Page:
Changes in Daily Activity Patterns with Age in U.S. Men and Women: National Health and Nutrition Examination Survey 2003-04 and 2005-06

K.R. Martin*, A. Koster, R.A. Murphy, D.R. van Domelen, M. Hung, R.J. Brychta, K.Y. Chen, T.B. Harris

*Corresponding author for this work

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OBJECTIVES: To compare daily and hourly activity patterns according to sex and age. DESIGN: Cross-sectional, observational. SETTING: Nationally representative community sample: National Health and Nutrition Examination Survey (NHANES) 2003-04 and 2005-06. PARTICIPANTS: Individuals (n = 5,788) aged 20 and older with 4 or more valid days of monitor wear-time, no missing data on valid wear-time minutes, and covariates. MEASUREMENTS: Activity was examined as average counts per minute (CPM) during wear-time; percentage of time spent in nonsedentary activity; and time (minutes) spent in sedentary (<100 counts), light (100-759), and moderate to vigorous physical activity (MVPA (>= 760)). Analyses accounted for survey design, adjusted for covariates, and were sex specific. RESULTS: In adjusted models, men spent slightly more time (similar to 1-2%) in nonsedentary activity than women aged 20 to 34, with levels converging at age 35 to 59, although the difference was not significant. Women aged 60 and older spent significantly more time (similar to 3-4%) in nonsedentary activity than men, despite similarly achieved average CPM. With increasing age, all nonsedentary activity decreased in men; light activity remained constant in women (similar to 30%). Older men had fewer CPM at night (similar to 20), more daytime sedentary minutes (similar to 3), fewer daytime light physical activity minutes (similar to 4), and more MVPA minutes (similar to 1) until early evening than older women. CONCLUSION: Although sex differences in average CPM declined with age, differences in nonsedentary activity time emerged as men increased sedentary behavior and reduced MVPA time. Maintained levels of light-intensity activity suggest that women continue engaging in common daily activities into older age more than men. Findings may help inform the development of behavioral interventions to increase intensity and overall activity levels, particularly in older adults.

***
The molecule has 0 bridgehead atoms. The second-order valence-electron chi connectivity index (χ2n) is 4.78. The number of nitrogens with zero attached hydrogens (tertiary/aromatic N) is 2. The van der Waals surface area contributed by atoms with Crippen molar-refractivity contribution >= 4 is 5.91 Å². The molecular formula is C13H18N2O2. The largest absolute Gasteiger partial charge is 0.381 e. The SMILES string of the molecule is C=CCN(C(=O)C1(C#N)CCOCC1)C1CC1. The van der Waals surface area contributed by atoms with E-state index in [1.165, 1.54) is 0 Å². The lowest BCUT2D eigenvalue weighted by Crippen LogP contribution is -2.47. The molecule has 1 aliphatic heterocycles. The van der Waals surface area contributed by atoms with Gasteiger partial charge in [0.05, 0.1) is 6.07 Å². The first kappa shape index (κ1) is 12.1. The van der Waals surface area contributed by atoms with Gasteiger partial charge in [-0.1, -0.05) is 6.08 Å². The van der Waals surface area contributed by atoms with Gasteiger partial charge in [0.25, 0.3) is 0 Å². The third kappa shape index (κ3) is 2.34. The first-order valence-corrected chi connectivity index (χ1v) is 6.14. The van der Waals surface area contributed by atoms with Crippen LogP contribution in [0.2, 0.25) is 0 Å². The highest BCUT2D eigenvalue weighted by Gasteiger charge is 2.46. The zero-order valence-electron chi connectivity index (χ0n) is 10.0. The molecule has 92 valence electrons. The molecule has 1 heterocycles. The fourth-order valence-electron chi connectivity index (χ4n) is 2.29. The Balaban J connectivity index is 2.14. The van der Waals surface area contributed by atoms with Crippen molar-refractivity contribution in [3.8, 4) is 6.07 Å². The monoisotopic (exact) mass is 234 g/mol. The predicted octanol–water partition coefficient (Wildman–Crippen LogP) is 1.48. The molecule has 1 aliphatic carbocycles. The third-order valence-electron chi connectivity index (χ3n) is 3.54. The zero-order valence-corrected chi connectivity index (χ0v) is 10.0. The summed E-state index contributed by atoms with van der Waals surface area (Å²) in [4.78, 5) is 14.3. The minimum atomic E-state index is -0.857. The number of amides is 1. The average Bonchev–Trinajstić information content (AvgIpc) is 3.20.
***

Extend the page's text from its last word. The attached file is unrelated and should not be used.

Original languageEnglish
Pages (from-to)1263-1271
JournalJournal of the American Geriatrics Society
Issue number7
Publication statusPublished - 1 Jan 2014

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